Drill Dozer

Drill Dozer

This platforming adventure game from the creators of the Pokémon series uses inventive drill-based mechanics and a built-in rumble pack to set itself apart from other hand-held games.


Drill Dozer is a 2D platforming adventure game developed by Game Freak for the Game Boy Advance. In addition to its colorful graphics and fleshed out drill-based game mechanics, it is also noteworthy for including force feedback in the game cartridge itself to provide players with tactile feedback similar to that of a modern console controller.


As Jill, the pink-haired pilot of a mechanical exo-suit called a Drill Dozer, players navigate through seventeen adventure levels filled with enemies, platform-style puzzles, and encounters with boss characters at the end of every stage. "Chips" collected by defeating enemies, opening treasure chests, and discovering hidden areas can be used between levels to purchase better equipment for the Drill Dozer, such as stronger drill bits for penetrating tougher materials and energy tanks to extend Jill's life bar.

The Drill Dozer can jump and scoot through narrow openings to explore the level, but the game's primary drilling mechanic has been woven into every facet of the game. In addition to defeating enemies and demolishing barriers, revving the drill in the proper direction can deflect incoming projectiles, spin turbines, release screws, propel the dozer through special vents, and even to swim and fly. The start of each new level restricts the drill to spinning only for a few brief moments, but by locating the gear boxes hidden in each area, Jill can increase its power and duration to the point where it can run indefinitely. However, since the Dozer's movement is restricted while the drill is running at full power, players will still need to time its use carefully.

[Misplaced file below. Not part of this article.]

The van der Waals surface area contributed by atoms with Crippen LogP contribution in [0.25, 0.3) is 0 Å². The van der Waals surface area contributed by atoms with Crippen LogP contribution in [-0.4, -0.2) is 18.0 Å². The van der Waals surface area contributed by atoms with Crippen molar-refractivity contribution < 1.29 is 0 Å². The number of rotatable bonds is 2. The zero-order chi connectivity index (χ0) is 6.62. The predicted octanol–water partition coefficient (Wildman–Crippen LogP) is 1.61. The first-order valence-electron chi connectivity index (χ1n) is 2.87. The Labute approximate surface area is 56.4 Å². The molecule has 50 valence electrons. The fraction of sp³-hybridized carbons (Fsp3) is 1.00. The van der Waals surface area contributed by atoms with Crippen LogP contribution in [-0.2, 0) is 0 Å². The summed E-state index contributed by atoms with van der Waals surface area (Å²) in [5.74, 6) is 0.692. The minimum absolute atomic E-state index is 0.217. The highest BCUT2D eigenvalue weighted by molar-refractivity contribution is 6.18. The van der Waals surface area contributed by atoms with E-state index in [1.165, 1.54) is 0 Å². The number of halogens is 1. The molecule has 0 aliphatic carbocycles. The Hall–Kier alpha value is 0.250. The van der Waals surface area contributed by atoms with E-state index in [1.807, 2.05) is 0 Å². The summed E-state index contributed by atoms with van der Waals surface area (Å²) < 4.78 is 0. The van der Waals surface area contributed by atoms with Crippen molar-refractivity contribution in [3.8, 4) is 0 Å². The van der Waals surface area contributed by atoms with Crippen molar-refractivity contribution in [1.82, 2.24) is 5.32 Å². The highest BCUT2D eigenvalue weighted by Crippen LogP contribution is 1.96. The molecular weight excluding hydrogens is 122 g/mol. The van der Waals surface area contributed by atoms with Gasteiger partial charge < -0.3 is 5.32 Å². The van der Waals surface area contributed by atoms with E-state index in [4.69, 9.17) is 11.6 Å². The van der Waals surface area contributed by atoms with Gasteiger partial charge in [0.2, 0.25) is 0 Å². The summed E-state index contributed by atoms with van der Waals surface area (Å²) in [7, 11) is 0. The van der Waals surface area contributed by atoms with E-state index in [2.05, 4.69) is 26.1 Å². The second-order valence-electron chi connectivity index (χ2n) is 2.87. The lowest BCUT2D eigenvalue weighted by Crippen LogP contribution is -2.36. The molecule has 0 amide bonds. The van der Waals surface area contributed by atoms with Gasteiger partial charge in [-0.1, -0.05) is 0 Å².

When the drill is activated, an RPM meter appears on the screen to show how long it can run for. Once the Dozer has additional gears installed, players can shift up by releasing the button and quickly repressing it again with the right timing. This means the Dozer needs a little time to reach higher drill speeds which can be vital for breaching certain barriers, and though the timing required is fairly simple, it keeps the player more actively involved than simply holding down a lone button. Additionally, spinning the drill clockwise or counter-clockwise can have different effects based on the situation, so players will need to correctly switch between using the R or L shoulder buttons on the GBA to succeed.

Similar to games in the Metroid series, some areas in Drill Dozer cannot be explored when they are first encountered, but can be revisited later once the Dozer has been enhanced with stronger drill bits. This backtracking element is not necessary to complete the main game, but is required for players who wish to collect all of the hidden treasures and unlock the game's secret features.


When Jill's father Doug is attacked and robbed of a precious family heirloom by a rival bandit game called the Skullkers, Jill sets out to take back the stolen treasure and defeat their wicked plans in the process. Along the way, she'll also battle crooked cops, quirky crooks, and unite five diamonds with mystic powers.


  • Although Drill Dozer enjoyed largely positive reviews, it suffered from poor sales in North America and Japan (where it was released under the title Screw Breaker).
  • Jill and her Drill Dozer appear in the Wii game Super Smash Brothers Brawl as a collectible trophy, as well as one of the in-game assist trophies. When unleashed, Jill drills furiously towards the nearest enemies and attempts to ram them off the edge of the stage.
  • In the game there are unlockable costumes, some of which reference to other Nintendo and Game Freak games, such as Mario's red shirt and blue overalls, the female Pokémon trainer's clothes from Pokémon FireRed/LeafGreen, and even Pulseman's costume.